It goes back to the respect that you have for the people that are involved in this process, your collaborators, but also you've mentioned your label, your management, the people that were involved in the mixing and mastering. The Dro Carey project is so much bigger than just yourself. I don't hear many producers talk that way about their music. It's something that is obviously a part of you in your respect for communities in general. You released three albums at the start of the year with proceeds going to the Asylum Seeker Resource Centre. You're clearly very respectful of your collaborators and you almost make mini communities with the people that are on your records as well. You've also got two of the strongest communities on your side, in dance music with Astral People and Soothsayer. I wondered, how much has that played in your music over time? Is that something that you've learned to appreciate over the years or have you always kind of maintain that community spirit with what you're working on?
I think it's something I had to grow to respect I think, because I began making music when I was very young, and there can be a tendency to be more individualistic when you're younger. And there was also a sense of being socially-isolated, and not being aware of communities. So, no, it definitely was a process of recognising and understanding ideas of mutual support, and having to really gain an insight over time into the value of communities of all sizes. It was probably quite a slow process really, to be properly aware of that. But then it's also something that once that clicked, it was kind of like, "Oh, these are the things that have kept me going in wanting to do this," and gaining that kind of insight and that appreciation. Then you're kind of thinking, "Oh, what do I do now that can make people think, yeah, I'd like to keep engaging with this?" Even when someone doesn't make money or whatever, is there a kind of spirit or appreciation that is out there that makes it worth being a part of something? And wanting to convey that to people listening, that there's a lot more than just you put out a product, or whatever. There's a lot of things to be aware of.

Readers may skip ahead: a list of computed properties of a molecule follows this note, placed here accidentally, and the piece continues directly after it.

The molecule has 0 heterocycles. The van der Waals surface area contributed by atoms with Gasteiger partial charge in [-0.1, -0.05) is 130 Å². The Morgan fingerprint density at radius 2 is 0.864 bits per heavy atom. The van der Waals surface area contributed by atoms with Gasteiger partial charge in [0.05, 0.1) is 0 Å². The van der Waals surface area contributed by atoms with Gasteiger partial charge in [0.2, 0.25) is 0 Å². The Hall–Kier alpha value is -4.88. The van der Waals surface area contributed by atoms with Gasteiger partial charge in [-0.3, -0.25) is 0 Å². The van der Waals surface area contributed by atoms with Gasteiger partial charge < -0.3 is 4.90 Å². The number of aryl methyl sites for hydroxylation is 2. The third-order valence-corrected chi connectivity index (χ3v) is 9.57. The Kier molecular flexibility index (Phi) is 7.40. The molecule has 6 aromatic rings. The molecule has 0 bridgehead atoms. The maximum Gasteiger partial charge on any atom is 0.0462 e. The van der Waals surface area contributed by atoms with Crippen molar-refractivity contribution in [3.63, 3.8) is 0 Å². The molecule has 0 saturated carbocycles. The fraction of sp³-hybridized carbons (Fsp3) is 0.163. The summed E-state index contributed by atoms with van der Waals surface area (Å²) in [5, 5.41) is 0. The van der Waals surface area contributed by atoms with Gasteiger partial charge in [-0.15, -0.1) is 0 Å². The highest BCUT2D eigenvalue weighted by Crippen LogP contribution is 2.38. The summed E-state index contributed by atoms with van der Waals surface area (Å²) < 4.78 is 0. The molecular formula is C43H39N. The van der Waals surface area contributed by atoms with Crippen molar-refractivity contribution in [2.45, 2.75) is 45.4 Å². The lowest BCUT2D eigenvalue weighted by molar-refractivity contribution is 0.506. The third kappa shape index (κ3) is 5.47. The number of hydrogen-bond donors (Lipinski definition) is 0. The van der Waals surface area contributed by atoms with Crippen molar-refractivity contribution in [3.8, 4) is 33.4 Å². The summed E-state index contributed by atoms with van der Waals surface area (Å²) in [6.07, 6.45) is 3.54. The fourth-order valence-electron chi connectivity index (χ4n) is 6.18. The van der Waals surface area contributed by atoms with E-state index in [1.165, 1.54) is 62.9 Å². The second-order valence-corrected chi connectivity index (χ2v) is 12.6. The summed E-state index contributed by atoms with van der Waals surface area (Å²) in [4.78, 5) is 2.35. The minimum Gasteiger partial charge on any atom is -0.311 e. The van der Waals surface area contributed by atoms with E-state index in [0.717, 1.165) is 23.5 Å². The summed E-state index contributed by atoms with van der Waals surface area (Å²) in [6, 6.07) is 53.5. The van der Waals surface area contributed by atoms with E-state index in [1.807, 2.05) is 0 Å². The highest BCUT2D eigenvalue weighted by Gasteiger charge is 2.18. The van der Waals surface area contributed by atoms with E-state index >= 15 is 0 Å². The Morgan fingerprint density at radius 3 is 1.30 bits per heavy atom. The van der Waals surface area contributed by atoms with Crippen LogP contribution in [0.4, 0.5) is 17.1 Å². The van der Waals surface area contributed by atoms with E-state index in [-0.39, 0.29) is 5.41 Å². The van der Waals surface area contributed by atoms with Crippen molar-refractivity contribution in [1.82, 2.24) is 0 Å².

We're in a time where we are very isolated in a lot of different senses, and I feel like people are turning to music in this really interesting way. The music that I'm hearing at the moment, obviously this album has existed for quite a long time before all of this kicked off. But it's interesting that in this time that you're now releasing it in, people are turning to communities and really maybe re-appreciating or getting a new sense of gratitude for the people around them. It just was quite poignant and nice to think of that while I was listening to the record over the last few weeks, thinking about how many people were involved in this and how clearly grateful you are for their involvement, and how respectful you are of their contributions. So, I mean, that must be a nice warm feeling for you, to have that on your record and say thank you to these people.
Yeah! I didn't set out with that in mind as the title or as the direction, and for a long time it was just making each little song each and each bit of it, and then wondering how it would tie together, and then actually thinking, "Well, maybe it's just about this, about this process and these relationships." And yeah, I'm really glad that that would then get "enshrined" in the album because it can be, I think an idea that I can look back on and think, "Yeah, I'm sort of proud that it says that."
Nothing Is A Solo Project is out now via Soothsayer. Buy/stream here.
Interview by Emma Jones